And if this makes you sad - or, hell, excited, or just interested in an award you've never thought that much about before - then I agree with the advice given: register to vote and have a say. (To help ensure your vote says exactly what you want it to say, you might be interested in this great breakdown of what No Award means and does (http://kevin-standlee.livejournal.com/1440530.html).)

And because I haven't seen it here yet: a breakdown of which nominees came from which Puppy slates, and which came from neither (http://file770.com/?p=21708).
Title: Re: Hugo Awards 2015 Controversy & Sad Puppies
Post by: JMack on April 09, 2015, 02:14:01 AM
@cupiscent (http://fantasy-faction.com/forum/index.php?action=profile;u=32615), the bottom link isn't working?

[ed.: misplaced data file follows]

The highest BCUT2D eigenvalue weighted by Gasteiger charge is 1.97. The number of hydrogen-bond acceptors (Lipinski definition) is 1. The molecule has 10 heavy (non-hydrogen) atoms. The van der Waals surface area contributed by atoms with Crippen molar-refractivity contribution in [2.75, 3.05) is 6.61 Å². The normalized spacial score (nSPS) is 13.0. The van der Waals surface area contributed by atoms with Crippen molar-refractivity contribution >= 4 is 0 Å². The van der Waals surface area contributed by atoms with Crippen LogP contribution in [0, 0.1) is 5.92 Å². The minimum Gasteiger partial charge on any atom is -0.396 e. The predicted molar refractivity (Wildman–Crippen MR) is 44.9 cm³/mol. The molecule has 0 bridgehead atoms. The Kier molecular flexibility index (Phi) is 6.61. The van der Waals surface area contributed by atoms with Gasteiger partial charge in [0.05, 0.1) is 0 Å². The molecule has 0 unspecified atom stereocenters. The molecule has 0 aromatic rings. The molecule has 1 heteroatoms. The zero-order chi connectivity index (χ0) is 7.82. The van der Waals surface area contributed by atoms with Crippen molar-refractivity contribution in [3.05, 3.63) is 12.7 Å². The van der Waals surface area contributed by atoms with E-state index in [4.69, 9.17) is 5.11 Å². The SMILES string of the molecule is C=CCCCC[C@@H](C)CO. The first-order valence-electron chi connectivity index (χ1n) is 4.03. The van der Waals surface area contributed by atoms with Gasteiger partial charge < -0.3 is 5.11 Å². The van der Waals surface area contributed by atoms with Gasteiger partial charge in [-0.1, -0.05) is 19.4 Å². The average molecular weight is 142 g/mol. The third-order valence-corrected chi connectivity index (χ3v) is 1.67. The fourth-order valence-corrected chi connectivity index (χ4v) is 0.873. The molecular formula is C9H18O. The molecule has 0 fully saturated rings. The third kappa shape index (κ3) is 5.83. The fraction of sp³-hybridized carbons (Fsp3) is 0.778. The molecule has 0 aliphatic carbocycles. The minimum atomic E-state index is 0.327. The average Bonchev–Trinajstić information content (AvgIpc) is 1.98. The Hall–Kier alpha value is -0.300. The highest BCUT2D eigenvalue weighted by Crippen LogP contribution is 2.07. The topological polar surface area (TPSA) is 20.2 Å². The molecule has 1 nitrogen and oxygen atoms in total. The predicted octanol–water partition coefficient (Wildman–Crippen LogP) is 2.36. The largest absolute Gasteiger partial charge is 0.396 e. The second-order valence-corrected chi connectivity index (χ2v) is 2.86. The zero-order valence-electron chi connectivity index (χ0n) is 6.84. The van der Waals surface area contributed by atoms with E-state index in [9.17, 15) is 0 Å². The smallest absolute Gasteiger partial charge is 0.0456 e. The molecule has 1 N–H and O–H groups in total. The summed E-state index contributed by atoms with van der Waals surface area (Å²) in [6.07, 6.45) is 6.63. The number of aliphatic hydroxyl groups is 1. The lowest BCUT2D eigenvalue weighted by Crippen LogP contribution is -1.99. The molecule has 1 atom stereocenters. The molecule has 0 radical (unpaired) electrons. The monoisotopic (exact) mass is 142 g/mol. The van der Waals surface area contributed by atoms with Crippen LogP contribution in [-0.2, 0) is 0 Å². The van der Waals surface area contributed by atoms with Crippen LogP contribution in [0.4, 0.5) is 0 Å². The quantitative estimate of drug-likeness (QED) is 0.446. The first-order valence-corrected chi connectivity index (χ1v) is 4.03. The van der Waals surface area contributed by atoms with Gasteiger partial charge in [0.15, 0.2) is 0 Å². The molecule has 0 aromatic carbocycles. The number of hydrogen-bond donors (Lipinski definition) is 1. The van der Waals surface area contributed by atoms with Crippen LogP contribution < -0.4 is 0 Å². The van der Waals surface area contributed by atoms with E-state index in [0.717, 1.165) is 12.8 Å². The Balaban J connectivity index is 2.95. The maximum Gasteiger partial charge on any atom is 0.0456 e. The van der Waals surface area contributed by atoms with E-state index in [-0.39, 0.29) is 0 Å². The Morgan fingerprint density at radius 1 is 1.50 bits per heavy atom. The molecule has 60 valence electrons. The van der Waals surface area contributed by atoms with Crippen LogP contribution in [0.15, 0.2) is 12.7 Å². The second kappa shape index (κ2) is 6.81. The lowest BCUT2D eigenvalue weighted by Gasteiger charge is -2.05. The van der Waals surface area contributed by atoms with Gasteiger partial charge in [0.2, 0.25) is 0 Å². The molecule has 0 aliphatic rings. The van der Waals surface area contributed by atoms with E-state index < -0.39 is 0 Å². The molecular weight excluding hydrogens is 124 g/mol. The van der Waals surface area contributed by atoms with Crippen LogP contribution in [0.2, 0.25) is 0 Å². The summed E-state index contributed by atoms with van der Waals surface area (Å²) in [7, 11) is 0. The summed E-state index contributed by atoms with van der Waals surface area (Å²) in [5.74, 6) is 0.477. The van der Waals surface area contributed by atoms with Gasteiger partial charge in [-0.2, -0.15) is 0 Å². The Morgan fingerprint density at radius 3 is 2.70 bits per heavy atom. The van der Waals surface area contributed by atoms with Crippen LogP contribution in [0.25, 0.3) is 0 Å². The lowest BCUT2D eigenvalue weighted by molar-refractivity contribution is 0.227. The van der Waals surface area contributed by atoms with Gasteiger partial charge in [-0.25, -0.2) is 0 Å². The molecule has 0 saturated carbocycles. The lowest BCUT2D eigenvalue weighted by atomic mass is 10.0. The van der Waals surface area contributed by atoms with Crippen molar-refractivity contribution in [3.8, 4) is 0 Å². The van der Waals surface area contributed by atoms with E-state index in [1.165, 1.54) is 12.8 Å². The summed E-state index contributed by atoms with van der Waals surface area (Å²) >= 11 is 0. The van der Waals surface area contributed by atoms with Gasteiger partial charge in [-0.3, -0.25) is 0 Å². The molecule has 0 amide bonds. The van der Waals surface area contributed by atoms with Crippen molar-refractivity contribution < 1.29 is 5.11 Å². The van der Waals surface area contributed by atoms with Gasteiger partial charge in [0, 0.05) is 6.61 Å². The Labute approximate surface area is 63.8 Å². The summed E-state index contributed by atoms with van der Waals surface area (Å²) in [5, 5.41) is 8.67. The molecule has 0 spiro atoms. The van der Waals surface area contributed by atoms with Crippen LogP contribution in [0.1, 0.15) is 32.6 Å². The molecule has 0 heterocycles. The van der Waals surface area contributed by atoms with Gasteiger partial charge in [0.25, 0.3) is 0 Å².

Title: Re: Hugo Awards 2015 Controversy & Sad Puppies
Post by: Raptori on April 09, 2015, 02:15:39 AM
@cupiscent (http://fantasy-faction.com/forum/index.php?action=profile;u=32615), the bottom link isn't working?

Here you go! (http://file770.com/?p=21708)  :P
Title: Re: Hugo Awards 2015 Controversy & Sad Puppies
Post by: cupiscent on April 09, 2015, 02:16:06 AM
@cupiscent (http://fantasy-faction.com/forum/index.php?action=profile;u=32615), the bottom link isn't working?

Sorry, looks like I mucked up all my link coding, is hopefully fixed now!
Title: Re: Hugo Awards 2015 Controversy & Sad Puppies
Post by: Elfy on April 09, 2015, 02:36:40 AM